After 12-year struggle, Palestinian Authority officially recognises evangelical group

Munir Salim Kakish, president of the Council of Local Evangelical Churches in the Holy Land (left), and Bishop Efraim Tendero, secretary general of the World Evangelical Alliance (right), hold up a document from the Palestinian Authority giving Kakish's group legal recognition in the West Bank. | WEA

The Palestinian Authority has granted permission for the establishment of a regional branch of the World Evangelical Alliance, ending a 12-year struggle for formal recognition.

The Council of Local Evangelical Churches in the Holy Land had been forced to operate in the West Bank up until now without government recognition. 

Confirmation of the approval was granted last week, just before the World Evangelical Alliance opened its General Assembly in Bogor, near Jakarta, Indonesia. 

With official recognition, the council can now grant marriage licences, register churches and open bank accounts.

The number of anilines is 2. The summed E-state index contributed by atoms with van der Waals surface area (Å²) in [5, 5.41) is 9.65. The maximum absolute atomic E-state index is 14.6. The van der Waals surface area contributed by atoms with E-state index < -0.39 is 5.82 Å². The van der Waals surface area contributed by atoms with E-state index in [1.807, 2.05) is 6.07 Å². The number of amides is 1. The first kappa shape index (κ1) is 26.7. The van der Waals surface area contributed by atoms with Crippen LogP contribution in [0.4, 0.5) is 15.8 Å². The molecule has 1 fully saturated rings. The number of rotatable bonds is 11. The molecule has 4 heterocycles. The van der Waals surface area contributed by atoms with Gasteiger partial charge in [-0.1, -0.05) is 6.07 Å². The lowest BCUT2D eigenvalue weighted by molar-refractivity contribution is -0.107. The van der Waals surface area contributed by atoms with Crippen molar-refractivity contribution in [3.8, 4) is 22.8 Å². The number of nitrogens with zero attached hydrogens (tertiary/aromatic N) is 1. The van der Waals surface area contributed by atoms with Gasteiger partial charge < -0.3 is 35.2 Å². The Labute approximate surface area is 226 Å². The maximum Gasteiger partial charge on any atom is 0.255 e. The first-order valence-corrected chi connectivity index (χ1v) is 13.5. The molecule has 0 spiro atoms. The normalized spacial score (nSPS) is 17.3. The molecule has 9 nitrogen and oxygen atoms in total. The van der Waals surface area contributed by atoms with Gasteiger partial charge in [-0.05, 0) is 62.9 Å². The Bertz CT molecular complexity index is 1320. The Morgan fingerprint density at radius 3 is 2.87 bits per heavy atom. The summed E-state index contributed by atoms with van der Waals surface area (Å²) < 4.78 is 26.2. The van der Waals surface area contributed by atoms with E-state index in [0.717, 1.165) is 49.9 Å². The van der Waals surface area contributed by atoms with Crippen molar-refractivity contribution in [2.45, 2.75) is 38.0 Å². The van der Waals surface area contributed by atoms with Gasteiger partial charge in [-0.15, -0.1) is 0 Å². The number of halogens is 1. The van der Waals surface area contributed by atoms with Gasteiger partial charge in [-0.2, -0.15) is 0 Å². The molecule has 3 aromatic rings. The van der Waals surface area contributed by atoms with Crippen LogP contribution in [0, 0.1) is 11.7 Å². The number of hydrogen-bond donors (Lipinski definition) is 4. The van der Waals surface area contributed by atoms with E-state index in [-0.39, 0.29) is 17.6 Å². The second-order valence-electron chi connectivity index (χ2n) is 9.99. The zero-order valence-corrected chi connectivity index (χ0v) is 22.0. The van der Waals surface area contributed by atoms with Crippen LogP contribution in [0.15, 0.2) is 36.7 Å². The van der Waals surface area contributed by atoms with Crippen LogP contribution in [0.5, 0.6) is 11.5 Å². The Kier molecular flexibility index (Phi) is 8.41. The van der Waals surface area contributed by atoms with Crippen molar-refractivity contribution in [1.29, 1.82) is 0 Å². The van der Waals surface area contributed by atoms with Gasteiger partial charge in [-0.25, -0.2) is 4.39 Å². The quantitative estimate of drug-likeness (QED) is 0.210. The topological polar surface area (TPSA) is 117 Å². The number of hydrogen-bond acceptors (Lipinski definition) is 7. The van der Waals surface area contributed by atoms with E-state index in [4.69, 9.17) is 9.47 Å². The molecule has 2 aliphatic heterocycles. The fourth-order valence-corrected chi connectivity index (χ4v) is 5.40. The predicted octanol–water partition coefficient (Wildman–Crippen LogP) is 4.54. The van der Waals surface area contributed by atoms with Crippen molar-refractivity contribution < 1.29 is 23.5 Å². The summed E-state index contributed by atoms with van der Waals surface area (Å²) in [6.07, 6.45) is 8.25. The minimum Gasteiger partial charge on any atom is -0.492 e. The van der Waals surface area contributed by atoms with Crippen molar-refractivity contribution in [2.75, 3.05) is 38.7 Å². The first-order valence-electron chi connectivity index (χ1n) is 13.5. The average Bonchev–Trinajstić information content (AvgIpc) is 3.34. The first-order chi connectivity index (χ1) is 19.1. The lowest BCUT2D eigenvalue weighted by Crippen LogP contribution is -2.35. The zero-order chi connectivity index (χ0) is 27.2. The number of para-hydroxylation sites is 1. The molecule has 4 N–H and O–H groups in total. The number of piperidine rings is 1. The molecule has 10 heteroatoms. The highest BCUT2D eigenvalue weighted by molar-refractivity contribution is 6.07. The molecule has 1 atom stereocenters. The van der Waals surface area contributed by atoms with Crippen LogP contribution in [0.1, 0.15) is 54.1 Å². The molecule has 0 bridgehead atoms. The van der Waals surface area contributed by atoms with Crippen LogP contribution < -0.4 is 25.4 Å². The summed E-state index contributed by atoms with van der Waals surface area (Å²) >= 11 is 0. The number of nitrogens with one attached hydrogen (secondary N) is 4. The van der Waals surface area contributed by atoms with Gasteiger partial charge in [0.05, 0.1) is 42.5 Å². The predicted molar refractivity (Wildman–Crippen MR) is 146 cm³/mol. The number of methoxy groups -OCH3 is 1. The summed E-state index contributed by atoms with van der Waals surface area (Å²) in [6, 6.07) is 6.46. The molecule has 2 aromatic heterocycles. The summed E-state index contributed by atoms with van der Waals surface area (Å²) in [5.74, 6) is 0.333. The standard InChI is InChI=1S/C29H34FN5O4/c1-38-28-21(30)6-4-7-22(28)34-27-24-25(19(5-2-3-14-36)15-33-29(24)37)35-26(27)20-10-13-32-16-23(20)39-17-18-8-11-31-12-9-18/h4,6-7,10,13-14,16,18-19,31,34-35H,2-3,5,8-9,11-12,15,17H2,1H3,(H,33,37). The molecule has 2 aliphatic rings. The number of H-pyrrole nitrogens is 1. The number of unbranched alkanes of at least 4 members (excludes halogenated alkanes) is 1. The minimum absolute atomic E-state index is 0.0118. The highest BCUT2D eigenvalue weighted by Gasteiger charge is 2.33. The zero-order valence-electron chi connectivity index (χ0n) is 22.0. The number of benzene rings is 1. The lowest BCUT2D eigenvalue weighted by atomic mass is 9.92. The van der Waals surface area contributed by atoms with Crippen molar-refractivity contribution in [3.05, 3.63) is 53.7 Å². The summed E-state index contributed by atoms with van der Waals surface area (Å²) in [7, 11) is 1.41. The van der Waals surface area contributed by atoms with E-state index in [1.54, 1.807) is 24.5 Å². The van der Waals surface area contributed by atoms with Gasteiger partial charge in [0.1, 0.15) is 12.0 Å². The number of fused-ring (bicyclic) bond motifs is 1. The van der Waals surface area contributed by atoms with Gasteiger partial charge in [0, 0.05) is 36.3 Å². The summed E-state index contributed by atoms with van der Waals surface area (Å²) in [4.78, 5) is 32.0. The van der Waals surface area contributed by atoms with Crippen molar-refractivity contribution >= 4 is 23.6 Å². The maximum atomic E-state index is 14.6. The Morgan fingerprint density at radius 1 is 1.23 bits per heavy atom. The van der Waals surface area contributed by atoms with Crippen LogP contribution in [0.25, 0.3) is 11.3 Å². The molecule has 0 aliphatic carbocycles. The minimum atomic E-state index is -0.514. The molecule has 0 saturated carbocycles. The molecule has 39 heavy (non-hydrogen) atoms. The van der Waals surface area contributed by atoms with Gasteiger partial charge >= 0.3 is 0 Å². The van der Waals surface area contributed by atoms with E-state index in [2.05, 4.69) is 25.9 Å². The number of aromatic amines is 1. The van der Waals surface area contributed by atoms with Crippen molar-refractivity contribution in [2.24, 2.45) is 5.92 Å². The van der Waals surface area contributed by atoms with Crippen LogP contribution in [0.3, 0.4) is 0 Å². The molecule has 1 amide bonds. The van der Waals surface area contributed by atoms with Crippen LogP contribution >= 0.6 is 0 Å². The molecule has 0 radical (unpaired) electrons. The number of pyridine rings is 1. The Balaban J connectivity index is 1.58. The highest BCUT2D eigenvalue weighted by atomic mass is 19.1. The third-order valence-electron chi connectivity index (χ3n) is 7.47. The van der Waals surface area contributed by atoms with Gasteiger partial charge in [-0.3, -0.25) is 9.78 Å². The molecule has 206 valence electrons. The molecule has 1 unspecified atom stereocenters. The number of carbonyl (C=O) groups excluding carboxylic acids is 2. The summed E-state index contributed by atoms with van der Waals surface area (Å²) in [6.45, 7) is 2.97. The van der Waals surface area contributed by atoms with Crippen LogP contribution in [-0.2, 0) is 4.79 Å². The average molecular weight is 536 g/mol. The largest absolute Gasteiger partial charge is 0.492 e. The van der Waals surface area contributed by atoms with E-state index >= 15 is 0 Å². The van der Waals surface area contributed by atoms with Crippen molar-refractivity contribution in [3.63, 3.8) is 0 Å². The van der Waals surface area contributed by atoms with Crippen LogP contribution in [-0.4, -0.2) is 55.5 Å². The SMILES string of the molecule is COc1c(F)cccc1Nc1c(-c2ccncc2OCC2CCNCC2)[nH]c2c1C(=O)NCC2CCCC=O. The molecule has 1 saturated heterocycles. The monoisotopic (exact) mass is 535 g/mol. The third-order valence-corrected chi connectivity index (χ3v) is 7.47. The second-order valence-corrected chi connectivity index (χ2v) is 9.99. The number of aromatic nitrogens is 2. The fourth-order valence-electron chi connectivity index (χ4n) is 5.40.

Council President Munir Kakish thanked President Mahmoud Abbas and general director of the Palestinian National Fund, Dr Ramzi Khoury, for the outcome. 

"We have been granted our full civil rights as a religious organization," he told delegates.

"This is a historic moment as other countries nearby do not have recognition ... Our hearts are full of thankfulness to God for this new declaration." 

Bishop Efraim Tendero, secretary general of the WEA, welcomed the news, telling delegates that the promotion of religious freedom remained a key area of advocacy for the organisation. 

"We just enjoyed a wonderful success this week when the Palestinian National Authority granted full recognition to our evangelical alliance in Palestine, which they have been seeking for 12 years," he said. 

"Christians all over the world are suffering for their faith. It is gratifying to know that we play a significant role in standing up for them and encouraging them."

He continued: "This advocacy is essential to our goal of enabling the Gospel to be preached throughout the world. We also, as a matter of principle, support religious freedom for all people, not just Christians. In doing so, we gain respect and partners for our efforts."